If you see an e-mail with four paragraphs, do you read it? My automatic response is to either skim it really quickly or close the message immediately. Here are some thoughts from Zen Habits’ Leo Babauta on why writing long e-mails is a fruitless exercise:
Why Long E-mails Are Irritating
They take too long to read: I don’t have a lot of time to read, and by sending me an essay you are saying your e-mail is more important than the other things I have to read.
They don’t respect my time: When you send me an e-mail, you’re making a request on my time (to read, process, respond). If you send a long e-mail, you haven’t edited. You haven’t decided what’s most important. You are saying, in effect, that I have to do that instead. You’re sending a message that your time is more important than mine.
You don’t get to the point: What’s the main point you’re trying to make? What’s your main question? Spit it out, or it will get buried.
You ask too many questions: I won’t be able to answer all of them without half an hour of my valuable day. So don’t ask so many.
I won’t respond: If you’re looking for me to read the e-mail right away, or worse yet, do something for you, good luck with that. I’m not a diva, but I also have things to do and can’t get to every long e-mail. And there are many of them, not just yours.
Guidelines for Effective E-mails
Again courtesy of Leo Baubata:
Keep it to five sentences: No more. I stole this from five.sentenc.es of course, but I’ve used it for years and it works.
Figure out your main point: If you think you need more than five sentences, you haven’t figured out the key thing you want to say. Take a second to figure it out, and stick to just that.
Ask one thing: Don’t ask 10 questions, just ask one. Or two at the most. You’re much more likely to get an answer quickly.
Edit: If you stretched it to eight sentences, cut out three.
Link: If you need to refer to information, include a link to it on the web.
Post it: If the information you need to share isn’t on the web, put it there. Create a long answer or long background document (then edit it to the essential info) and post it online. Use your blog, or one of the many available free tools. Create an FAQ if it’s useful, and link to it in your e-mail.
I especially like this last tip, which comes in handy for teams with wikis, project management engines, or other collaboration tools.
Additional Reminders for Smart E-mail Communication
Here is some follow-on advice from me based on years of personal and witnessed blunders:
Realize that e-mail is not private: Not only can most people in the IT department access it, but you never know who your messages might be forwarded to – accidentally or intentionally. Avoid discussing sensitive information or writing anything negative unless it’s specifically requested by your boss and/or supported by fact. Be careful. Be very, very careful.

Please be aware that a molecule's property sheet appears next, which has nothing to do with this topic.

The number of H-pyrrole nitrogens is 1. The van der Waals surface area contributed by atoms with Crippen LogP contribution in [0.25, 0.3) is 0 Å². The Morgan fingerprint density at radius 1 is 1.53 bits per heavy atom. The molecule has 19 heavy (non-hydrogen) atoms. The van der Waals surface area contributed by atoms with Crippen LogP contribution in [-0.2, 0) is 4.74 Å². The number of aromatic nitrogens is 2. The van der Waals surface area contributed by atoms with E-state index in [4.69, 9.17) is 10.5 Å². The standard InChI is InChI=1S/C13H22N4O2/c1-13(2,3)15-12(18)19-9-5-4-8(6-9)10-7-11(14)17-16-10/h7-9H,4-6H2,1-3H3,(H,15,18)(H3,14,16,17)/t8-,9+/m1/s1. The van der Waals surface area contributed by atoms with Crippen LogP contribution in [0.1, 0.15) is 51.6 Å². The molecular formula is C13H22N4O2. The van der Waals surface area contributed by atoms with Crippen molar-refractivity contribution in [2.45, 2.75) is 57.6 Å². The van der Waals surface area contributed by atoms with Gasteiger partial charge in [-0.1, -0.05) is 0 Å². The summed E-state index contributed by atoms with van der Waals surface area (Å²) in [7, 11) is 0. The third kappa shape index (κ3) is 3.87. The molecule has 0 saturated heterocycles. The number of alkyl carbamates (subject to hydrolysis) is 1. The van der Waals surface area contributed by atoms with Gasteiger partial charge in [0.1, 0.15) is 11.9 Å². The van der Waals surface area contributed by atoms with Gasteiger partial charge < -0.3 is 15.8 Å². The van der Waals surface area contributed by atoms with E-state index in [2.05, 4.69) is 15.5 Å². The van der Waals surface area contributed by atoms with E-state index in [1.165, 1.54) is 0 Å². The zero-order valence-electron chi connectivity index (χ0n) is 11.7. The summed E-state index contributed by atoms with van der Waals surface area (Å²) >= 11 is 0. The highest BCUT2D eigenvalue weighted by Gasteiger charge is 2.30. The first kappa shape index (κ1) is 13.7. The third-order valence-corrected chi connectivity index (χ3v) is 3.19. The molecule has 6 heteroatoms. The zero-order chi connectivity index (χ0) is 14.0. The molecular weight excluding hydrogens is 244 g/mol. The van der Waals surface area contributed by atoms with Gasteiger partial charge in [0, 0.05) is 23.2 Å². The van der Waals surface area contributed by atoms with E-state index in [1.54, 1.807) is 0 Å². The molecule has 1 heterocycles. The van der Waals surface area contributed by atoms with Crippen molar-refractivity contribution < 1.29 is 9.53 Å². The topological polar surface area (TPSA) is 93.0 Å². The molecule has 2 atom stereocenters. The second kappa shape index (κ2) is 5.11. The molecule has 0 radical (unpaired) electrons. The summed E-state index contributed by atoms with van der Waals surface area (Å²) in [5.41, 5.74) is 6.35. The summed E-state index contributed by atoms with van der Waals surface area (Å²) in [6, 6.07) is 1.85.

Maintain a consistent professional persona: You can achieve this by crafting friendly, polite, and grammatically correct messages. Because you can’t rely on voice or nonverbal cues, always reread your e-mails to make sure the message you are sending is idiot-proof.
Use e-mail to reinforce in-person conversations: Impart helpful information or respond appropriately to an important issue via e-mail to reinforce face-to-face discussions you have with colleagues.
Don’t use e-mail as a forum to express displeasure or criticize: Do these things in person rather than taking the easy way out. If you must highlight a problem in e-mail, be positive and solution-oriented.
Use e-mail sparingly: CC your manager or senior executives only on messages that clearly demonstrate that you are doing your job. Avoid sending thousands of e-mails unless you want people to stop reading them.
Use flags and read receipts: When sending an important message to someone who you know is unreliable, increase your chances of a response by flagging the message or attaching a read receipt.
Be courteous: As a general rule it’s considered rude to e-mail a question to anyone sitting within 10 feet of you. Make an effort to speak to these people face to face.
Know what you are sending before you send it: Before hitting reply, carefully read an e-mail in its entirety. If it’s preceded by a series of messages, make sure to read and understand the whole string first.
Keep personal e-mails personal: If you want to send personal e-mails at work, set up a separate account. Don’t send cute forwards or fundraising pleas to your work friends unless they also qualify as friends outside the office.Posted in People Management | Tagged best practices, Collaboration, communication, e-mail, influence, productivity, project management, technology, time management